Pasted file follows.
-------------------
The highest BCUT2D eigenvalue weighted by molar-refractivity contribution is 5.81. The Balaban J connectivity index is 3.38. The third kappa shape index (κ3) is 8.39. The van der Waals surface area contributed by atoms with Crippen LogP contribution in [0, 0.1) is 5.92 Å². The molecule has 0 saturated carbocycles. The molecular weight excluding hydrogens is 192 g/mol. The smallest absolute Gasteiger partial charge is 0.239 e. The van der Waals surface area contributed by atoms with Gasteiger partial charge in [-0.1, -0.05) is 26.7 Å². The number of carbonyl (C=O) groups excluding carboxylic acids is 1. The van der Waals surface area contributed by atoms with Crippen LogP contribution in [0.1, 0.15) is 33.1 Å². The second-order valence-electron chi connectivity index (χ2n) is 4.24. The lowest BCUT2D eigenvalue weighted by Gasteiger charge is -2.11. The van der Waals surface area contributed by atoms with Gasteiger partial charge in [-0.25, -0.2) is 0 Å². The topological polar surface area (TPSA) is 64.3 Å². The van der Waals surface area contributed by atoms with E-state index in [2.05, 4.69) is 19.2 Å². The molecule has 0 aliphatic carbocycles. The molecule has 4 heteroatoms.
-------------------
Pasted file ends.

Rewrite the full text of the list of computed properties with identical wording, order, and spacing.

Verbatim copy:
The highest BCUT2D eigenvalue weighted by molar-refractivity contribution is 5.81. The Balaban J connectivity index is 3.38. The third kappa shape index (κ3) is 8.39. The van der Waals surface area contributed by atoms with Crippen LogP contribution in [0, 0.1) is 5.92 Å². The molecule has 0 saturated carbocycles. The molecular weight excluding hydrogens is 192 g/mol. The smallest absolute Gasteiger partial charge is 0.239 e. The van der Waals surface area contributed by atoms with Gasteiger partial charge in [-0.1, -0.05) is 26.7 Å². The number of carbonyl (C=O) groups excluding carboxylic acids is 1. The van der Waals surface area contributed by atoms with Crippen LogP contribution in [0.1, 0.15) is 33.1 Å². The second-order valence-electron chi connectivity index (χ2n) is 4.24. The lowest BCUT2D eigenvalue weighted by Gasteiger charge is -2.11. The van der Waals surface area contributed by atoms with Gasteiger partial charge in [-0.25, -0.2) is 0 Å². The topological polar surface area (TPSA) is 64.3 Å². The van der Waals surface area contributed by atoms with E-state index in [2.05, 4.69) is 19.2 Å². The molecule has 0 aliphatic carbocycles. The molecule has 4 heteroatoms.